I’ve put some papers up at


  7. 107
    Jim Eaton says:

    (104) Patrick 027 Says:

    “Basically I am wondering how energy intensive grinding up rock is. It can’t be too intensive for coal, or else it wouldn’t be useful as an energy source – but I’m guessing coal is a bit softer than granite or basalt.”

    Using the Mohs scale of hardness (which is an ordinal scale), coal varies from around 1.0 (lignite) to 3.0 (anthracite) to 5.5 (bituminous).

    Igneous rocks tend to be much harder, with basalt ranging from 6.7 to 7, and granite averages 7.0.

    On the whole, igneous rocks have about the same hardness as quartz or glass.

    {Capcha says “workable mouth.]

  8. 108

    … wondering how energy intensive grinding up rock is.

    See comment 80.

    It can’t be too intensive for coal, or else it wouldn’t be useful as an energy source

    Gross electrical yield, if it were as hard to powder as hard rock, ~2000 kWh/tonne; net of pulverization, 1950-1975 kWh.

  9. 109
    Jim Galasyn says:

    Apropos the Arctic soil carbon store:

    Global warming time bomb trapped in Arctic soil: study

    PARIS, Aug 24 (AFP) – Climate change could release unexpectedly huge stores of carbon dioxide from Arctic soils, which would in turn fuel a vicious circle of global warming, a new study warned Sunday.

    And according to one commentary on the research, current models of climate change have not taken this extra source of greenhouse gas into account.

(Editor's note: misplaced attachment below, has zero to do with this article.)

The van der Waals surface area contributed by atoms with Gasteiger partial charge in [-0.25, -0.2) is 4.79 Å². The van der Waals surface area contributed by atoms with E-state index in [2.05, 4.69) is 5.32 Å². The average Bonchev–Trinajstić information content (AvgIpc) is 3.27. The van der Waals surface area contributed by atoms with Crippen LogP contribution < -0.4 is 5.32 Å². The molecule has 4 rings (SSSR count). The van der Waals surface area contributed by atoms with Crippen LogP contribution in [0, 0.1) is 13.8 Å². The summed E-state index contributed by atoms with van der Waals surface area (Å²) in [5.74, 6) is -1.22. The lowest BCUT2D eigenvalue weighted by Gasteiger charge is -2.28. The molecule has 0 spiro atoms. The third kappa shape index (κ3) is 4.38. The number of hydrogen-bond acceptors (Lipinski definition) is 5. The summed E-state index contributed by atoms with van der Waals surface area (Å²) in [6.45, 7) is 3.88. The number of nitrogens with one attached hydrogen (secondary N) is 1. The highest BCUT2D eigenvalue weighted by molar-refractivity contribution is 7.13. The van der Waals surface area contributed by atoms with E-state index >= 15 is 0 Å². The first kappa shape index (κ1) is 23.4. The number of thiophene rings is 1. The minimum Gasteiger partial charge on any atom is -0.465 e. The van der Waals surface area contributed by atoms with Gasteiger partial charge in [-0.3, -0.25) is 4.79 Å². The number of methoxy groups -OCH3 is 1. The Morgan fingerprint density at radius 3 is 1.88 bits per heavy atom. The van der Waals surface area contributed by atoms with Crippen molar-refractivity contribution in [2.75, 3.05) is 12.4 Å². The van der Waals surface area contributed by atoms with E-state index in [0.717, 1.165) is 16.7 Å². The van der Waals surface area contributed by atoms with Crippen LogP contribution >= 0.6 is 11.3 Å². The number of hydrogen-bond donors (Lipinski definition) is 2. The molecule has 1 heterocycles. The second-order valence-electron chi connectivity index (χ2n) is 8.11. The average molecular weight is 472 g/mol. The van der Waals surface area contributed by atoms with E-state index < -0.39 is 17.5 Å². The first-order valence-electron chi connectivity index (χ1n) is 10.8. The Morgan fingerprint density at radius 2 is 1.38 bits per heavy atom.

Scientists have long known that organic carbon trapped inside a blanket of frozen permafrost covering one fifth of the world’s land mass would, if thawed, release greenhouse gases into the atmosphere.

    But until now they simply did not have a good idea of how much carbon is actually locked inside this Arctic freezer.

    To find out, a team of American researchers led by Chien-Lu Ping of the University of Alaska Fairbanks examined a wide range of landscapes across North America.

    They took soil samples from 117 sites, each to a depth of at least one metre, in order to provide a full assessment of the region’s so-called “carbon pool.”

    Previous estimates of the Arctic carbon pool relied heavily on a relative handful of measurements conducted outside of the Arctic, and only to a depth of 40 centimetres (15.5 inches).

    The study, published in the British journal Nature Geoscience, found that the stock of organic carbon “is considerably higher than previously thought” — 60 percent more than the previously estimated.

    This is roughly equivalent of one sixth of the entire carbon content in the atmosphere.

    And that is just for North America. The size and mix of landscapes in the northern reaches of Europe and Russia are about the same, and probably contain a comparable amount of carbon-dioxide producing matter currently held in check only by the cold, the study said.

    And the danger of a thaw is real, note climate scientists.

  10. 110
    Brian Dodge says:

    Re 55 iron fertilization of HNLI open ocean waters – it does cause massive phytoplankton blooms – 100X the biomass, turns the water green enough to see by satellite – but much of the carbon taken out of the atmosphere gets returned by decay/respiration as it moves up the food chain, and much less gets sequestered with the detritus that rains down to the deep ocean, taking the iron with it. It’s not the magic bullet once thought. google “ironex” to find more detail.